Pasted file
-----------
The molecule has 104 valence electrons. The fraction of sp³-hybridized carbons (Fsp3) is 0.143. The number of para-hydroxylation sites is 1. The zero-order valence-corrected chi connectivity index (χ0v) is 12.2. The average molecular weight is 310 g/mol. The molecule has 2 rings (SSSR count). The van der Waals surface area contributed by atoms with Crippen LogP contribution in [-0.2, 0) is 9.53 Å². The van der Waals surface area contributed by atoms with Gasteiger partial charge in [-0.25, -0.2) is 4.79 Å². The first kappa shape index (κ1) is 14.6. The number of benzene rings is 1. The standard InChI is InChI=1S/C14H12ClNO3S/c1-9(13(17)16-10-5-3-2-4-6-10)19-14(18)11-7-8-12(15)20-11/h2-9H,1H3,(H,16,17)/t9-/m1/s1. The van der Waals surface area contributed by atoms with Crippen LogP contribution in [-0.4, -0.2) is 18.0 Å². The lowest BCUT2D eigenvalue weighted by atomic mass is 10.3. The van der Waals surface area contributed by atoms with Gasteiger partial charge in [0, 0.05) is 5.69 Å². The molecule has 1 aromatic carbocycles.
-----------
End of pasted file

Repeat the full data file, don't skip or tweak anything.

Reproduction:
The molecule has 104 valence electrons. The fraction of sp³-hybridized carbons (Fsp3) is 0.143. The number of para-hydroxylation sites is 1. The zero-order valence-corrected chi connectivity index (χ0v) is 12.2. The average molecular weight is 310 g/mol. The molecule has 2 rings (SSSR count). The van der Waals surface area contributed by atoms with Crippen LogP contribution in [-0.2, 0) is 9.53 Å². The van der Waals surface area contributed by atoms with Gasteiger partial charge in [-0.25, -0.2) is 4.79 Å². The first kappa shape index (κ1) is 14.6. The number of benzene rings is 1. The standard InChI is InChI=1S/C14H12ClNO3S/c1-9(13(17)16-10-5-3-2-4-6-10)19-14(18)11-7-8-12(15)20-11/h2-9H,1H3,(H,16,17)/t9-/m1/s1. The van der Waals surface area contributed by atoms with Crippen LogP contribution in [-0.4, -0.2) is 18.0 Å². The lowest BCUT2D eigenvalue weighted by atomic mass is 10.3. The van der Waals surface area contributed by atoms with Gasteiger partial charge in [0, 0.05) is 5.69 Å². The molecule has 1 aromatic carbocycles.